I’ve finally made some time to read properly an interesting report from the Wetpaint/Altimeter Group ENGAGEMENTdb, which had been hammering at my inbox from various sources. It’s a quite convincing attempt to measure and categorise the levels of engagement in social media by the top 100 global brands, and correlate that to their recent profitability. The result in a nutshell? Social media pays off – or at least, would appear to:
While much has been written questioning the value of social media, this landmark study has found that the most valuable brands in the world are experiencing a direct correlation between top financial performance and deep social media engagement. The relationship is apparent and significant: socially engaged companies are in fact more financially successful.
So now we know it pays to be social, but it is important to note that by “social,” we’re talking about deep engagement, not merely having a presence. And what exactly do we mean by deep social engagement? Resembling any in-person exchange, socializing requires more than just being there — you have to interact with others, instigate discussions, and respond during conversations. Our study implies value in social engagement on top of social presence — it pays to actively and continually participate and invest in your networks [...] To be specific, companies that are both deeply and widely engaged in social media surpass their peers in terms of both revenue and profit performance by a significant difference.
The report carves up the 100 top global brands into four social media types:
- Mavens: engaged in seven or more channels and have an above-average engagement score. Examples: Dell, Starbucks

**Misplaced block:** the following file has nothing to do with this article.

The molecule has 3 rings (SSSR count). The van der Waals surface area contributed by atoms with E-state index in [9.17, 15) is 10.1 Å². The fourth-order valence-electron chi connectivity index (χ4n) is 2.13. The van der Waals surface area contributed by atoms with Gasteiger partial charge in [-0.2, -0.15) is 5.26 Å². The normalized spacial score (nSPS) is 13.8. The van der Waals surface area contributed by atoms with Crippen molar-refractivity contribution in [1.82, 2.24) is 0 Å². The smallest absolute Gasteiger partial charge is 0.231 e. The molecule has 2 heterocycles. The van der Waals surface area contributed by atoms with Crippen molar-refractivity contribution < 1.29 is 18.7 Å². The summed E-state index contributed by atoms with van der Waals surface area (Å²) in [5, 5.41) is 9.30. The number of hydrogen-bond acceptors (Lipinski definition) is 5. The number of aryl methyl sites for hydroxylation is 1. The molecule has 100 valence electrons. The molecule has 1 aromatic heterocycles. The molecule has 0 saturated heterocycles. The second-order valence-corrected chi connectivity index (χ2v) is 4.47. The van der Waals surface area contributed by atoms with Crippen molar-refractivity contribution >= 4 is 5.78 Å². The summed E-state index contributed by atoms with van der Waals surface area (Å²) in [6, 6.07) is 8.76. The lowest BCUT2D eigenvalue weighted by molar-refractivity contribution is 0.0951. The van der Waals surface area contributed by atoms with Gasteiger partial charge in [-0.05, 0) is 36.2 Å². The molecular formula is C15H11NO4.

- Butterflies: engaged in seven or more channels but have lower than average engagement scores. Examples: American Express, Hyundai
- Selectives: engaged in six or fewer channels and have higher than average engagement scores. Examples: H&M and Philips
- Wallflowers: engaged in six or fewer channels and have below-average engagement scores. Examples: McDonalds and BP
It’s interesting to note that when the spread of social media increased – i.e. the number of channels in which these brands are participating – so did the depth of engagement.
…brands that were in seven or more channels engaged deeply across all channels where they were present, as compared to brands that were present in fewer channels. There is an exponential growth in the depth of engagement as the brand extends itself into more and more channels. Sometimes this is due to brands learning from their experiences in other channels, making it easier to engage deeply in new channels like Twitter. This effect is also a reflection of the brands’ commitment to social media — once they are invested in multiple channels, they are more likely to engage deeply in each of them.
The report delivers really interesting best practice studies on the 4 of the most engaged brands: Starbucks, Toyota, SAP and Dell. It’s great to read in detail how these brands started their social media, across what channels and why, how the growth is managed and how employees across the corporations contribute. I was amazed to find that the the Starbucks social media team is just six people: kudos to them for coming top of the ENGAGEMENTdb ranking of most engaged brands.
The top ten, all ‘maverns’, as you expect, are:
- Starbucks (127) -
- Dell (123)
- eBay (115)
- Google (105)
- Microsoft (103)
- Thomson Reuters (101)
- Nike (100)
- Amazon (88)
- SAP (86)
- Yahoo! and Intel [tied] (85)
You can download the free report here.